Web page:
Power, Intersectionality and the Politics of Belonging

  • Nira Yuval-Davis


Politics involve exercise of power and different hegemonic political projects of belonging represent different symbolic power orders.1 In recent years, the sociological understanding of power has been enriched by the theoretical contributions of Michel Foucault (1979; 1991a) and Pierre Bourdieu (1984; 1990). Traditionally, power was understood and measured by the effects those with power had on others. Feminists and other grass roots activists, following Paolo Freire’s Pedagogy of the Oppressed (1970), promoted a notion of ‘empowerment’ in which people would gain ‘power of’ rather than ‘power on’. While this approach has been used too often to cover intracommunal power relations and the feminist ‘tyranny of structurelessness’ with which Jo Freeman (1970) described the dynamics of feminist politics, the notion of empowerment does fit alternative theoretical approaches to power which focus on symbolic power.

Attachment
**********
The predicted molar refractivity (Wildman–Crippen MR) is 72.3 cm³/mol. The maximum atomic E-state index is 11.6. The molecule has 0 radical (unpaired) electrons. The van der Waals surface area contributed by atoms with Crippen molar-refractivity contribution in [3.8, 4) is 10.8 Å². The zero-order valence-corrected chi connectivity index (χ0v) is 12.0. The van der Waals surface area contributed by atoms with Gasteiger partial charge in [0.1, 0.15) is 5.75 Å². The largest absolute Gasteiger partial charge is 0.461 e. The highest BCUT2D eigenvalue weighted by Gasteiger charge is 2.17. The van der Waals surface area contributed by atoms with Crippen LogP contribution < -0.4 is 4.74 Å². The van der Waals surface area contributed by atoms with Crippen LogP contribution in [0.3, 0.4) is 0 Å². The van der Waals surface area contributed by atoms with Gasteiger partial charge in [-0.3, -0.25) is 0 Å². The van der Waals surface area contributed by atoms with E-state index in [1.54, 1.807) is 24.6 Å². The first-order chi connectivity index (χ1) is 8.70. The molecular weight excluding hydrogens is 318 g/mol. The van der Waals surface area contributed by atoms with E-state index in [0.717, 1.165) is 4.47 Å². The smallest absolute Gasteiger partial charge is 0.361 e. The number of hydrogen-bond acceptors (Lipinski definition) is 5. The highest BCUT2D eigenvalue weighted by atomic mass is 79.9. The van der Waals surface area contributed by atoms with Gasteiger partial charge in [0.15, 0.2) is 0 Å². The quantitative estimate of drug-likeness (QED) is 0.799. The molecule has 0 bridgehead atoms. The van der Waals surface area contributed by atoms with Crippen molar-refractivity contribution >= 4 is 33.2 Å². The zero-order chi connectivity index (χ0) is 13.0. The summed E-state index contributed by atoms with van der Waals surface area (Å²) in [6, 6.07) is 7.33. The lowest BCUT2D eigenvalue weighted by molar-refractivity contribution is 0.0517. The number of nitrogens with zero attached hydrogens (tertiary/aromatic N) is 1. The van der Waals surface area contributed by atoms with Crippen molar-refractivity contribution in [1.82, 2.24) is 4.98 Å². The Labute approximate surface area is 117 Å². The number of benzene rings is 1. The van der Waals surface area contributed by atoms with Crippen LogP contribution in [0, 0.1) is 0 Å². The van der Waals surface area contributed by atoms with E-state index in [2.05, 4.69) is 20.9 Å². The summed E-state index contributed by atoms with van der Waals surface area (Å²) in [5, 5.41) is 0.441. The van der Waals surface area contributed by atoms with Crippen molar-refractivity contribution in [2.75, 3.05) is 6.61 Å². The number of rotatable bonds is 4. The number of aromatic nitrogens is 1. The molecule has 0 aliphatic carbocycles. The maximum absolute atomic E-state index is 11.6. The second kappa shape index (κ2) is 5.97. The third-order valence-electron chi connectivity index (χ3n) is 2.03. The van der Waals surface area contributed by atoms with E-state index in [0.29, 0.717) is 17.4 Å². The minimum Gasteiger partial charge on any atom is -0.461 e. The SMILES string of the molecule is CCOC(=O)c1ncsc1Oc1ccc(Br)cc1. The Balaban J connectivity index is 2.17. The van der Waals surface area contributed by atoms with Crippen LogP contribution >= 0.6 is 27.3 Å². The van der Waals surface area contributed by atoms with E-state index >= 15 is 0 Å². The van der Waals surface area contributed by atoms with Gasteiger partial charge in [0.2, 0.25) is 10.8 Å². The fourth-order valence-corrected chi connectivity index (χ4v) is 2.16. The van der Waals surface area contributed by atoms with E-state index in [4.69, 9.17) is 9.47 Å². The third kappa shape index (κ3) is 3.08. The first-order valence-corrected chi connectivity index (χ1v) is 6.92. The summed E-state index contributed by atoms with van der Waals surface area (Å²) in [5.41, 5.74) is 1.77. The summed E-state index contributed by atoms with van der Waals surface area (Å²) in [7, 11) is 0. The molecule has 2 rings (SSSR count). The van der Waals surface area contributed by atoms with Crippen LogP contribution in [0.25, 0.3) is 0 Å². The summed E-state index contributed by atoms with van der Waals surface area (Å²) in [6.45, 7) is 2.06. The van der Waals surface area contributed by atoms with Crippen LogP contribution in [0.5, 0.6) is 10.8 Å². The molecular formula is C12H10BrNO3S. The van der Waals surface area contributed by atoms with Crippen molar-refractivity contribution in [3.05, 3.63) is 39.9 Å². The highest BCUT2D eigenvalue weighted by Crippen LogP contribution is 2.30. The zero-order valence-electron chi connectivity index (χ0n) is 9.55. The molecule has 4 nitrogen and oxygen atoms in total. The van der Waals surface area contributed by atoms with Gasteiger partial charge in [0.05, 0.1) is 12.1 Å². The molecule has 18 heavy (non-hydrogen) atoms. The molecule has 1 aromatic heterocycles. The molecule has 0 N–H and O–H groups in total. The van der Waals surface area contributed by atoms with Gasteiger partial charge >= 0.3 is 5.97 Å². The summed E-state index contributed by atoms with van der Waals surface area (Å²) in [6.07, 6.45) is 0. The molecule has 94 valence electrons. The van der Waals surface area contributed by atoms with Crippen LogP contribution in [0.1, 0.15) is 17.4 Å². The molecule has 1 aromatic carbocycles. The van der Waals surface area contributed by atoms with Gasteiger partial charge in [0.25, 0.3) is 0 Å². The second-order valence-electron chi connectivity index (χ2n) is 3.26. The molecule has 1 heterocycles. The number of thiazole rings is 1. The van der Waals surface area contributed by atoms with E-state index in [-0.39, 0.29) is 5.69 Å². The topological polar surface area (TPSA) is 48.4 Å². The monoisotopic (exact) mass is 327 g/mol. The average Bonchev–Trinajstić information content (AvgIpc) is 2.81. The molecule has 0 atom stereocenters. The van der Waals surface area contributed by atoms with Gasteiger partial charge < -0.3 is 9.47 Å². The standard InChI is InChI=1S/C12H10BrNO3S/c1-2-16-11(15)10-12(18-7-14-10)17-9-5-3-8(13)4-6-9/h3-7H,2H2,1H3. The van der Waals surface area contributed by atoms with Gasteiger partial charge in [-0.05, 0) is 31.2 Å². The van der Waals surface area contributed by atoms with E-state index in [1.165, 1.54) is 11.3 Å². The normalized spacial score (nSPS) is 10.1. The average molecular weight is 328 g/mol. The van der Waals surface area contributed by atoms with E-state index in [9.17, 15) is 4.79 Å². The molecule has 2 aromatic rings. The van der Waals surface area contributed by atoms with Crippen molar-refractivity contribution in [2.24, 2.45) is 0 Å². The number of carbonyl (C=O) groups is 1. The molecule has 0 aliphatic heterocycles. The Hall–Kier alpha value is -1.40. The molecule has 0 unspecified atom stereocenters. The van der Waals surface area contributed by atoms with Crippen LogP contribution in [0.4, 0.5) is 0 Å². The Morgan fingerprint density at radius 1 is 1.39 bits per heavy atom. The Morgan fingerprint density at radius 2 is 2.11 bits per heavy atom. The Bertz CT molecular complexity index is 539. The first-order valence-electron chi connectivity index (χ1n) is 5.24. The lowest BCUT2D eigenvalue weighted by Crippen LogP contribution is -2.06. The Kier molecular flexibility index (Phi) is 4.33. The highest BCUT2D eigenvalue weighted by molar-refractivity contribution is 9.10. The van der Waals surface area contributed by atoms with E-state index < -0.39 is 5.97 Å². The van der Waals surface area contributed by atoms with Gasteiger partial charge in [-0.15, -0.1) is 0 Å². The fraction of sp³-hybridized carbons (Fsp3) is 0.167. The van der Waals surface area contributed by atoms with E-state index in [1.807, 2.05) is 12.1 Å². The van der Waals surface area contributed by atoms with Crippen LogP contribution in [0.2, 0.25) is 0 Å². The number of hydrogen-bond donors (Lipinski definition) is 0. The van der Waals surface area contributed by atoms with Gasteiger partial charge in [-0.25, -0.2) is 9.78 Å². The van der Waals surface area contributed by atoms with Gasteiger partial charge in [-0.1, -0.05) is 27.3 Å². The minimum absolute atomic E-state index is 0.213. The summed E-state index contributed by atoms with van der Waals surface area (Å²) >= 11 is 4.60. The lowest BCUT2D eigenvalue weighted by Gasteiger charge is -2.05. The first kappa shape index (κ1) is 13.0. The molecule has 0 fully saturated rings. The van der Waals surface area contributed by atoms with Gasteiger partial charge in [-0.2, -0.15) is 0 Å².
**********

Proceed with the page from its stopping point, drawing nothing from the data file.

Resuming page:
Feminist Politics Social Location Symbolic Power Political Project Feminist Ethic 
These keywords were added by machine and not by the authors. This process is experimental and the keywords may be updated as the learning algorithm improves.


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© Nira Yuval-Davis 2016

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  • Nira Yuval-Davis

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